He began commandeering the family's VHS camera, making parodies of evening news programs with his friend Taylor Bonin. The two moved on to mysteries and short films, which they would enter in festivals. "Even then, you could tell he was talented," Bonin said.
It was easier for Chapman to socialize once he got older and people began communicating via messages. "Texting was the most impactful invention of his lifetime," his mother said.
After getting accepted to Pepperdine, he enrolled in a film class as a freshman and mentioned that he was interested in directing. His professors were skeptical.
"I'd never heard of a deaf director," said Craig Detweiler, the head of the school's Center for Entertainment, Media and Culture.
But when Detweiler saw Chapman's first film, he changed his mind.
"I told him: 'You are doing this.'"
Last August, Chapman went to his doctor to get outfitted for new hearing aids.
He wasn't expecting much. He'd worn the devices since he was a child and had tried several new pairs, but none worked well. Most of the time, Chapman could hear only a buzzing sound.
But when he put on the new aids, he could suddenly hear the sound of his computer and of someone typing on a keyboard.
Later that night, Chapman was riding in a car with some friends. The first song they played was Mozart's "Lacrimosa."
"I was blown away by the beauty of it," Chapman said. "It sounded like angels singing, and I suddenly realized that it was the first time I was able to appreciate music."
Chapman started to cry; he tried to hide his tears. "But when I looked over, I saw there wasn't a dry eye in the car," he said.
Afterward, Chapman went to Reddit and posted a question: "I can hear music for the first time ever, what should I listen to?"
He received nearly 14,000 replies. One suggested "I'm Too Sexy" by Right Said Fred — "so that, for the first time, you can have a song stuck in your head." Others offered up everything from Beethoven to Jeff Buckley.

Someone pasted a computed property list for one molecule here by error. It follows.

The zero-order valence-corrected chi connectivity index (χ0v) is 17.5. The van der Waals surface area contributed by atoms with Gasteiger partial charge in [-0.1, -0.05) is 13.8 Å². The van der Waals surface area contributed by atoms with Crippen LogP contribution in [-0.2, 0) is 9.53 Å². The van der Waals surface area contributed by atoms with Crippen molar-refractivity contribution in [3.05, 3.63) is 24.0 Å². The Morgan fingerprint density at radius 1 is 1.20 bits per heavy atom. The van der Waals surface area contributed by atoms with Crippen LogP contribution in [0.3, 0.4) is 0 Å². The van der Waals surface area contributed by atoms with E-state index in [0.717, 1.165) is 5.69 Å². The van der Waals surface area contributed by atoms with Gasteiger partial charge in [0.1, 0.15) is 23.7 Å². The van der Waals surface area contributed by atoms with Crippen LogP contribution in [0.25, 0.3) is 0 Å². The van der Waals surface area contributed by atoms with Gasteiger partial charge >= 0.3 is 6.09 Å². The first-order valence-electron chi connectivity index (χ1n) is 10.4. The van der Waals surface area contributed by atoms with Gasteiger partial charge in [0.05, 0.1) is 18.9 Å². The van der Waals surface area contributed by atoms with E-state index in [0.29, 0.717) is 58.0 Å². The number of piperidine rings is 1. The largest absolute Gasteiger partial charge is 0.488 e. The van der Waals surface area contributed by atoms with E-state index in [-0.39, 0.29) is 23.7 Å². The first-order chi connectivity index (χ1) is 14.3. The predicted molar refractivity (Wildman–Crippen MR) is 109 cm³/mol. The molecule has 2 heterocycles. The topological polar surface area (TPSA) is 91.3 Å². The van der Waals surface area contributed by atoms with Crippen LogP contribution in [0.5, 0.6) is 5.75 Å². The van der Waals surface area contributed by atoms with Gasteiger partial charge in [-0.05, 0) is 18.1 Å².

Chapman prefers classical because he doesn't have to try to understand lyrics, and he also likes reggae because "the beat is easy for me to understand." Still, his favorite song is "Bohemian Rhapsody" by Queen, to the chagrin of some of his friends.
"I think, 'Ugh, who put this song on?' because I've been hearing it everywhere since I was little,'" Royer said.
Chapman, who graduated from Pepperdine in 2011, earns a living doing freelance video editing, music videos and occasional weddings. None of his films have been distributed in theaters, but he hopes to direct his first full-length feature. He's launched a Kickstarter campaign for that film, a drama that will be semi-autobiographical.
He recently returned from Haiti, where he worked on a documentary about a community of deaf people and filmed footage at orphanages for children with disabilities.
He and Royer spent hours sitting in front of a television, with the composer playing a guitar and Chapman fiddling with controls on a small editing machine.
"I want it to go like this," Chapman said, raising his hand to signal a buildup during the final shots.
"Like this?" Royer asked, playing a few chords.
"More," said Chapman, hitting a few notes on a keyboard to illustrate his point.
Chapman and Royer settled on a crescendo that didn't overwhelm the images but still conveyed the children's poverty and hopefulness.
"It was the perfect way to close," Royer said. "He's really progressing."